Can money buy happiness? If so, how much money do you need to be happy? And what is happiness?
To answer this question, Harvard Business School (HBS) researchers Grant E. Donnelly and Michael Norton published the results of their study in the Wall Street Journal.
Donnelly and Norton reviewed the literature and found that money contributes to happiness when basic needs can be met – but to a certain extent, more money does not necessarily lead to much happiness. more in some cases.
What makes their study unique is that the survey involved 4,000 people with assets of millions of dollars or more who were customers of a financial institution.
What the team found was this: People with a net worth of $10 million were significantly happier than those with between $1 million and $2 million.
But not all millionaires and billionaires are equally happy. One thing that inevitably can influence happiness is the ability to earn money for yourself. Among equally wealthy peers, those who can make their own fortunes will be happier than those who inherit, give, or receive in any other way.
Money contributes to happiness when basic needs can be met – but to a certain extent, more money does not necessarily lead to more happiness. Illustration. Source: Getty Images
The Harvard researchers say their findings have important implications for the world’s richest people. To become happier, billionaires should give. This will be better for the rich themselves as well as their heirs.
Is 50,000 USD enough to be happy?
Donnelly and Norton wrote, “The relationship between money and happiness has been studied for decades and often shows that money is important to happiness, but to a lesser extent. For example, the difference in happiness between people earning $50,000 and $75,000 is larger than that of people with incomes between $75,000 and $100,000.”
“The more money we have, the more happiness comes from money seems to wear out. Indeed, research by Nobel laureates Daniel Kahneman and Angus Deaton also shows that happiness begins to decline as incomes increase by about $75,000 – partly because the increase exceeds the amount needed to have a happy life. materially comfortable living.” – The researchers said.
Where do millionaires find happiness?
The “more money, less happiness” argument doesn’t hold true for everyone. With millionaires and billionaires in the super-rich group in the world, their happiness in general depends on many factors.
To learn more about this, Harvard researchers and colleagues at Mannheim and BlackRock Universities conducted a survey of customers with a high net worth over millions of dollars of a financial institution. The number of rich people participating in the survey amounted to more than 4,000.
The researchers received answers to questions about “how happy they are with life in general and about their current net worth.” Accordingly, their wealth was estimated based on on the total value of their savings, investments, and assets, less any liabilities.
Using a 10-point scale for happiness levels, they found that people with a net worth of more than $10 million were generally happier, compared with those with a net worth of “just” $1 million or $2. million dollars.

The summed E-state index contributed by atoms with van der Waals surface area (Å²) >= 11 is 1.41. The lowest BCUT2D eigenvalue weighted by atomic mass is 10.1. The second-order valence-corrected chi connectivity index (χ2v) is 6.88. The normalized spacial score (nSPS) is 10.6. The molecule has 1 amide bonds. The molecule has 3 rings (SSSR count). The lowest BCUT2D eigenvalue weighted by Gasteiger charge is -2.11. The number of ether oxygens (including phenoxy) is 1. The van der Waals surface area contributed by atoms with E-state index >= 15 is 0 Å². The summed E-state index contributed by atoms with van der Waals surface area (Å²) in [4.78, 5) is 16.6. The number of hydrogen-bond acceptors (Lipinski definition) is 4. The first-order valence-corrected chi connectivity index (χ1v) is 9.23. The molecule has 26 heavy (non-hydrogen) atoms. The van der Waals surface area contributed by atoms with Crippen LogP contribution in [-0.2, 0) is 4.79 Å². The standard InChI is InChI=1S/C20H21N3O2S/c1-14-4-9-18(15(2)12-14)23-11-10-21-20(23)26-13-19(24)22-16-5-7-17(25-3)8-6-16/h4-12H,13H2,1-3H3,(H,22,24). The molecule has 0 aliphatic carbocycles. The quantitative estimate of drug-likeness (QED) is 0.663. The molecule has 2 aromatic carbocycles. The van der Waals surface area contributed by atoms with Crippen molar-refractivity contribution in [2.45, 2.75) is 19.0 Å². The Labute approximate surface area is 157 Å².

The super-rich also had higher levels of happiness, albeit a very small one, only about 0.25 points higher on a 10-point scale. Richer people were happier, but not to the extent of changes. important for life.
The research team also asked questions to determine the survey participants’ path to wealth – self-earning through investments, business profits, salaries and bonuses, or received through inheritance or wealth after marriage.
This helps them see that how you make money makes a difference in how happy you are with that money. Specifically, the self-made group was significantly happier than the other group, with a significant difference in scores. But overall, the researchers found, both groups said the more money they had, the happier they were.
Self-made billionaires can buy more happiness by… giving
In an ironic twist, researchers discovered that there’s one thing billionaires can do to be even more happy. That is: Give it away.
As the researchers wrote, “American businessman once known as the Iron King Andrew Carnegie has donated most of his fortune to charities, foundations for the needy, and universities in the United States. In the last few years of his life, instead of giving it all to his heirs, he not only helped his descendants understand the importance of striving to become more useful and worthy, but also showed wisdom. his big.
Because research has shown that: When you spend on others, you will be happier than when you spend on yourself. Therefore, the great businessman Carnegie used his wealth in that way to maximize the happiness received.”
Bill Gates and Warren Buffett are also names among more than 170 other millionaires and billionaires who are following in Carnegie’s footsteps. These people signed up for “The Giving Pledge,” a campaign started in 2010 by Bill Gates and Warren Buffett to encourage the wealthy to donate the majority of their wealth to philanthropic causes.
“Our research shows that: This strategy not only benefits the recipients of that charity, but also brings happiness to the wealthy themselves and benefits to the heirs. their design,” wrote Donnelly and Norton.
According to Inc
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